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December 05, 2021, 12:34:14 pm

Author Topic: Need feedback on my comparative language analysis  (Read 1391 times)  Share 

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zopiafuentes

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Need feedback on my comparative language analysis
« on: January 29, 2014, 05:36:50 pm »
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« Last Edit: July 11, 2014, 05:14:29 pm by zopiafuentes »

literally lauren

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Re: Need feedback on my comparative language analysis
« Reply #1 on: January 29, 2014, 07:44:34 pm »
+4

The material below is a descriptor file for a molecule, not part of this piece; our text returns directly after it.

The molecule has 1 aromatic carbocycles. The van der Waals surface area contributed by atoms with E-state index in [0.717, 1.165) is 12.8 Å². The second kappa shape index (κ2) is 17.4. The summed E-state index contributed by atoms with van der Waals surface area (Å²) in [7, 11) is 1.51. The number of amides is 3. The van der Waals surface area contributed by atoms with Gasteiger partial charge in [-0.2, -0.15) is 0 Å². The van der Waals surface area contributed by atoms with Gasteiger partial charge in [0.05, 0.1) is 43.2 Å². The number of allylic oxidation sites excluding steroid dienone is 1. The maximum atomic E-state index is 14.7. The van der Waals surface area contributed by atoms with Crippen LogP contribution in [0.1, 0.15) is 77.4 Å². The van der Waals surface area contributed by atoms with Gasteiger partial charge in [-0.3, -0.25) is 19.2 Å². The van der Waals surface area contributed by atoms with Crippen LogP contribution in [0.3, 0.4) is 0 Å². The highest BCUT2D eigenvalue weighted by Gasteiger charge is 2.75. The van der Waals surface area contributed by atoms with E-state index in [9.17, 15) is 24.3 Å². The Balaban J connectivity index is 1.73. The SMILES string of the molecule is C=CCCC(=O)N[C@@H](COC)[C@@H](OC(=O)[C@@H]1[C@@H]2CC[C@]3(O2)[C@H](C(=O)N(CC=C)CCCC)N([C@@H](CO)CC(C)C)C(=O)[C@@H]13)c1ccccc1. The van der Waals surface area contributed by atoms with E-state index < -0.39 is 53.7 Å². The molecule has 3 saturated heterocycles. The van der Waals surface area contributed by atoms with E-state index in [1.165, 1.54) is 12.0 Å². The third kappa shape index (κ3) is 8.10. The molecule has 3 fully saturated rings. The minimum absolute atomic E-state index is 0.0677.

Animal testing, also known as animal experiments is the act of using non-human animals in research, development projects or scientific experiments. Statistics reveal that, each year millions of animals such as dogs, cats, rats, mice, ferrets, hamsters and monkeys experience physical and mental torture due to scientific practices. Providing background is good, but there's no need to define any of this. A simple opening statement like 'The issue of animal testing remains a contentious one with strong advocates on either side...' is all that's required Although some believe that these experiments are necessary on grounds of advancement of medicine'for the sake of medical advancement' (just sounds smoother), most people believe that these experiments are cruel, unethical, barbaric and outdated. While the debate towards aboutanimal testing continues to linger on, many sides and opinions argue their point of view, persuading to attempt us to accept and idolise their opinion as the only accurate assumption. redundant, if you're not going to introduce the articles in the intro (which is fine) then summing up the general contentions is enough.